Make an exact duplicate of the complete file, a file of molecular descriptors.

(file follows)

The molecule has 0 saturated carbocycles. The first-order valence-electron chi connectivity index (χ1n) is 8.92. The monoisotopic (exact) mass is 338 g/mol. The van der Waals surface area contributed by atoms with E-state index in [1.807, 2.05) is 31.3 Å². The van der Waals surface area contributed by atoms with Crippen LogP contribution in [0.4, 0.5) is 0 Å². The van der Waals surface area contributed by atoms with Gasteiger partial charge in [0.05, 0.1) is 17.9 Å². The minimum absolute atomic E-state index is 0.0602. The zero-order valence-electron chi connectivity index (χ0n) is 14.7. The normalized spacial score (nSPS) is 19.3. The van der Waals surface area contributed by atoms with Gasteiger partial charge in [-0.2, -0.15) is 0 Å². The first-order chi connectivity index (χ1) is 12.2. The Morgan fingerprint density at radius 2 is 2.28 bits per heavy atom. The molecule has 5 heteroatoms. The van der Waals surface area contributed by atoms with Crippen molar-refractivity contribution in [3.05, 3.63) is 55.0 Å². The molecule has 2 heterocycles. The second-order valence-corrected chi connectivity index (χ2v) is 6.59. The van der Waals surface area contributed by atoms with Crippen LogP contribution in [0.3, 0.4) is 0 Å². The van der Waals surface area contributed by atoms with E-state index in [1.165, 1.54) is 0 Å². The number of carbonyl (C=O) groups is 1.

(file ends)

The molecule has 0 saturated carbocycles. The first-order valence-electron chi connectivity index (χ1n) is 8.92. The monoisotopic (exact) mass is 338 g/mol. The van der Waals surface area contributed by atoms with E-state index in [1.807, 2.05) is 31.3 Å². The van der Waals surface area contributed by atoms with Crippen LogP contribution in [0.4, 0.5) is 0 Å². The van der Waals surface area contributed by atoms with Gasteiger partial charge in [0.05, 0.1) is 17.9 Å². The minimum absolute atomic E-state index is 0.0602. The zero-order valence-electron chi connectivity index (χ0n) is 14.7. The normalized spacial score (nSPS) is 19.3. The van der Waals surface area contributed by atoms with Gasteiger partial charge in [-0.2, -0.15) is 0 Å². The first-order chi connectivity index (χ1) is 12.2. The Morgan fingerprint density at radius 2 is 2.28 bits per heavy atom. The molecule has 5 heteroatoms. The van der Waals surface area contributed by atoms with Crippen molar-refractivity contribution in [3.05, 3.63) is 55.0 Å². The molecule has 2 heterocycles. The second-order valence-corrected chi connectivity index (χ2v) is 6.59. The van der Waals surface area contributed by atoms with Crippen LogP contribution in [0.3, 0.4) is 0 Å². The van der Waals surface area contributed by atoms with E-state index in [1.165, 1.54) is 0 Å². The number of carbonyl (C=O) groups is 1.